During the Jobseekers Allowance interview you will conclude an agreement known as the “Commitment of the Applicant” for which the interviewer will ask you a range of questions. You will also be quizzed on the efforts you have made to look for a new job. The questions will also relate to confirmation of your identity.

You may agree with your JobCenter coach on the contents of your Applicant Commitment. These common points can be:

  • How do you need to proceed with finding a new job?
  • How many hours each week should be spent in searching for your new job?

You will also be required to sign an agreement known as a “Complaint Commitment” in which you resolve to take certain actions in the future to be able to find a job sooner.

Which efforts you promise to make in the future in your “Complaint Commitment” will depend on:

  • Your health condition
  • Your responsibilities at home
  • How much assistance you require to get a new job or for attaining a higher level of income

If you need support during your appointment, you can have someone else with you.

Which documents can I use to prove my identity when applying for the Jobseekers Allowance?

  • a valid passport from any country in the world
  • Al UK driving license with photo
  • A Bundeswehr ID card
  • A police warrant card
  • A Biometric residential permit (BRP)
  • Identity cards bearing the Proof of Age Standards Scheme (PASS) logo.
  • foreign identity card, but not identity cards issued under the UK National Identity Scheme
  • A EEA biometric residence card (BRC) or an EEA  registration certificate which confirms your settled immigration status in the UK (for people belonging to the European Economic Area (EEA) or Switzerland)
  • A permanent residence card issued to a relative of a European Economic Area or to a Swiss national
  • A biometric residence permit proving that you are authorized to stay in the UK for at least 6 months
  • Copy of an immigration status document proving that you have been awarded “Indefinite leave” to Remain”in the UK or permanent residency status
  • A UK citizenship certificate mentioning your grant of leave to work in the UK
  • An International driving license valid for a maximum of 12 months from the date you have entered the UK

Which documents can I use as proof of my address when applying for the Jobseekers Allowance?

You can use any of the following documents as proof of address when applying for the Jobseekers Allowance:

  • Your current council tax returns
  •  A UK photo driving license 
  • A Full UK paper driving license
  • A copy of your last HMRC tax assessment (other than P45 or P60 returns)
  • Any other correspondence with HMRC
  • A Mortgage agreement (signed with a recognized lender)
  • Lease Car Contract
  • A document from your local electoral roll (with your full name and address on it)
  • A letter from your employer
  • A Personal Loan Accounts Statement
  • Any of your vehicle registration documents such as a V5C
  • A letter you received from an accountant or lawyer
  • A letter sent to you from a school or university 
  • Your student loan documentation
  • Life insurance certificates or life insurance policies
  • Construction agreements or car insurance papers
  • Bank statement, mortgage statement, credit card statement from the last 6 months
  • A Mobile phone bill from the last 6 months
  • A landline bill from the last 6 months
  • A utility bill from the last 6 months
  • A Contract for Prepayment of Electricity supply to your premises from an electric supply company from the last 6 months. Or a contract for the prepayment of gas or water supply to your address, from the last 6 months.

Can I still apply for Housing Benefit?

Universal Credit is replacing Housing Benefit for covering housing expenses in most cases. You can only apply for Housing benefit in the following situations:

  • You have reached the state pension age
  • You are a landlord who has a property given out on rent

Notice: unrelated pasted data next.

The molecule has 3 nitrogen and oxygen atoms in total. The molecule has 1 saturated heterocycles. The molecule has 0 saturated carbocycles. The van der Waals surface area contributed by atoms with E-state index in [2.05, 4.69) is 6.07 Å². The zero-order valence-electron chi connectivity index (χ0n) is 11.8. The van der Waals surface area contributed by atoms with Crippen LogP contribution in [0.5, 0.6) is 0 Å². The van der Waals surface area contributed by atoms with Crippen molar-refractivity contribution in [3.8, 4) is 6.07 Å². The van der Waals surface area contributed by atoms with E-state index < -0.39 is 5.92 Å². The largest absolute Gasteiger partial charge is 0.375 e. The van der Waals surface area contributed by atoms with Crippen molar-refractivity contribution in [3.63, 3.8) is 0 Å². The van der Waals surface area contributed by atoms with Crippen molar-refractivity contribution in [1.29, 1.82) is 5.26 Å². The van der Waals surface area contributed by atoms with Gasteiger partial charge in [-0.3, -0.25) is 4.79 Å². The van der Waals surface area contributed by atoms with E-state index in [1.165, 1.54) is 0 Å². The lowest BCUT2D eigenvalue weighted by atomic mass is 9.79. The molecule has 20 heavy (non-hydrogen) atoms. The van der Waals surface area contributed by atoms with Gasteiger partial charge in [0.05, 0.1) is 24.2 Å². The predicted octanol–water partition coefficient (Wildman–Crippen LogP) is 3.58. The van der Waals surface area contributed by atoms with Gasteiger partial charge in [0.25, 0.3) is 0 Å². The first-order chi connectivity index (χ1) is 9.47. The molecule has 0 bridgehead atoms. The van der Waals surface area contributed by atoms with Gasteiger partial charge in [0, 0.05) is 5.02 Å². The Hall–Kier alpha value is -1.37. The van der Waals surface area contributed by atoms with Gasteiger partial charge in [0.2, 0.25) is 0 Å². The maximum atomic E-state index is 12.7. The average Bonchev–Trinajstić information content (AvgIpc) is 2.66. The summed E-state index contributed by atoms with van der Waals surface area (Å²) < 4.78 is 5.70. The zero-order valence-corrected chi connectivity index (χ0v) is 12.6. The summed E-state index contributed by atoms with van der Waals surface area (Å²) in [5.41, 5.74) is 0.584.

• Your income level meets income test requirements for claiming Housing Benefit
  • Your savings are under £16000 (unless you are on guaranteed pension credit)


This blog post addressed the question “Can You Claim Unemployment Benefits If You Own A House?” You can claim unemployment benefits if you own just one property (which you use to live in) if your level of savings does not exceed £16000. Unemployment benefits such as the Jobseekers Allowance are mostly affected by the person’s requirement to be “actively seeking work” and to be able to work.

Please feel free to comment on the content or ask any questions in the comments section below :

Frequently Asked Questions (FAQs) : Can You Claim Unemployment Benefits If You Own A House?

How can I lose my Jobseekers Allowance benefit payments?

You lose unemployment benefits (will be penalized) for a certain number of weeks if you don’t do everything you reasonably can every week to find work or improve your chances of getting a job. You might also use unemployment benefits if you are not taking any action, you will be forced by your JobCenter Coach to do so. Such actions of refusal to search for work include the following:

  • You do not go to an employment agency when advised to do so
  • Refusing a job offer or training opportunity
  •  Don’t even apply for a single job
  • Fail to attend a training course reserved for you
  • You quit your last job in the absence of a valid reason or due to your misconduct.

Contact Jobcentre Plus as soon as possible if you have not made any effort to look for a job

You might be made to explain to JobCenter why you did not search for work and in the absence or a good reason for it you will be penalized

When should I be ready to start working (under Jobseeker’s Allowance)?

You should be ready to start working immediately (the next day) under the Jobseekers Allowance. In some cases people require more time to prepare for there job, in case you are:

  • providing a service you are required to be prepared to start work within the next 24 hours.
  • Working as a volunteer or an apprentice, you should be able to begin work within 7 days, and you need to be ready to attend an interview within 48 hours (of notice) 

What does actively seeking work mean?

Actively seeking work means that you have to do all the things which you can willingly do every week to search for work. Actively seeking work also means to be able to improve the chances of actually finding a new job.

 The things you should do each week are laid out in your pledge as a plaintiff. These can prevent the use of Universal JobCenter to search and apply for jobs. These pointers can also prevent dependence on reaching out to employers or reduce the inconvenience of searching your newspaper for job openings.